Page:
In India, R. unicolor has not been reported as prey of the endangered Indian wolf (Canis lupus pallipes) or the striped hyenas (Hyaena hyaena—Arivazhagan et al. 2007), as have other species (Leslie 2008). Green (1985) found small amounts of hair of R. unicolor in scats of red fox (Vulpes vulpes) in Kedernath Sanctuary in the Indian Himalayas, believed to be from fawns or scavenged animals.
Rusa unicolor adapts readily to captivity and is well represented in zoos, private ranches, and research facilities throughout the world (Crandall 1964; Semiadi et al. 1993, 3141994b, 1995a, 1995b, 1998; Weigl 2005). R. unicolor is reared in captivity in New Zealand (e.g., Semiadi et al. 1993), Malaysia (Dahlan and Norfarizan-Hanoon 2007, 2008), and Bangladesh (Basbar et al. 2001). Some of these captive populations involve research and production of meat and other by-products, and others are focused on restoration of wild populations (Basbar et al. 2001). Some described R. unicolor as very alert and nervous in captivity (Semiadi et al. 1994b), but Crandall (1964) suggested otherwise.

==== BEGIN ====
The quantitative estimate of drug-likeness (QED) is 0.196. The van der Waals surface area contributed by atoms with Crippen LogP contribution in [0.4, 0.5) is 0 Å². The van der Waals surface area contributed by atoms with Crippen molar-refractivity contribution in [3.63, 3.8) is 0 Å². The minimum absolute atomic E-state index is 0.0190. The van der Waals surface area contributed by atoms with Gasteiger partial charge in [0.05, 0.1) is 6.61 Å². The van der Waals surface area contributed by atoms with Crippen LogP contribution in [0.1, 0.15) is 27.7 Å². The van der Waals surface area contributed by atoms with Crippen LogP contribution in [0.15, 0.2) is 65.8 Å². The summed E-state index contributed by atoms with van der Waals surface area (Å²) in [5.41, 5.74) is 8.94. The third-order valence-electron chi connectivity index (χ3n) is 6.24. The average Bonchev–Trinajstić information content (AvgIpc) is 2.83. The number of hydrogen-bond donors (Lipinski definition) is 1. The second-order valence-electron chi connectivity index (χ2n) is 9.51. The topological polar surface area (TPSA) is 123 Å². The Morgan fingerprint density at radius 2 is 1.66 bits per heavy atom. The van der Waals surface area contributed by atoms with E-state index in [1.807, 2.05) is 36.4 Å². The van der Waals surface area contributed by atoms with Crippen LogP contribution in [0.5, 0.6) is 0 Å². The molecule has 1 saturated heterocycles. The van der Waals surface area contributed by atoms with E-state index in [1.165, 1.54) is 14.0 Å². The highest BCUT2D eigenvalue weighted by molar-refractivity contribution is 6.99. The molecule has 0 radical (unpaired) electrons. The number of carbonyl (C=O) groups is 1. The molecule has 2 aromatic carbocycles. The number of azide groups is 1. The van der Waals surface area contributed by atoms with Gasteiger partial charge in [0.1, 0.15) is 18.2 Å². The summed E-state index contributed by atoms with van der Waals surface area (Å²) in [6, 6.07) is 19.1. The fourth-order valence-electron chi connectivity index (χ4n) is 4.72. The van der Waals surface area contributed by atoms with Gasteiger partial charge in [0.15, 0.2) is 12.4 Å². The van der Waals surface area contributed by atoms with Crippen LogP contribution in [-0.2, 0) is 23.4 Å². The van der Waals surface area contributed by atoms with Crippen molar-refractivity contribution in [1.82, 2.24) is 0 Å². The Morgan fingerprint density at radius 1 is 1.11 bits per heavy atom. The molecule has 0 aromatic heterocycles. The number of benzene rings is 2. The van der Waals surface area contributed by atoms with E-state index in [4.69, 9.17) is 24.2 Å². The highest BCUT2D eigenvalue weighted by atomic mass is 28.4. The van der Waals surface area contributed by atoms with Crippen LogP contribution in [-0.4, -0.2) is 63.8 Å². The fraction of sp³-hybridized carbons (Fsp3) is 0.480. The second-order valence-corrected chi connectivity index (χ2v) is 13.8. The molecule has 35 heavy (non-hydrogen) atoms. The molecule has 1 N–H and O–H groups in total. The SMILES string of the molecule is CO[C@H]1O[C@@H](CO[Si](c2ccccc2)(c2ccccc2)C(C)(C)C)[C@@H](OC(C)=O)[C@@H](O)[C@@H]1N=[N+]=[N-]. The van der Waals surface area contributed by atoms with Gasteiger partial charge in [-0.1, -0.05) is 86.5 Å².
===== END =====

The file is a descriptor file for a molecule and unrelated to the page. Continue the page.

In New Zealand, 6 of 8 neonatal R. unicolor were reared successfully on commercially available sheep milk replacer, containing 38.5% lactose, 27% milk fat, 4.6% nitrogen, and 23.6 kJ/g dry matter, and a liquid vitamin replacement; 2 neonates died because of bloat and severe diarrhea (Semiadi et al. 1993). Milk intake peaked early at week 3 when neonates consumed <400 g dry matter/day and declined thereafter until self weaning at about 10 weeks (Semaidi et al. 1993). They consumed 312 g dry matter/day and gained 241 g/day ± 99.6 SE from birth through their 1st week of age, 387 ± 46.9 g/day in weeks 1–4, and 322 ± 34.0 g/day thereafter (n = 8—Semiadi et al. 1993). Neonatal mortality from adult aggression, presumably by unrelated individuals, has been noted in captivity (Semiadi et al. 1994b).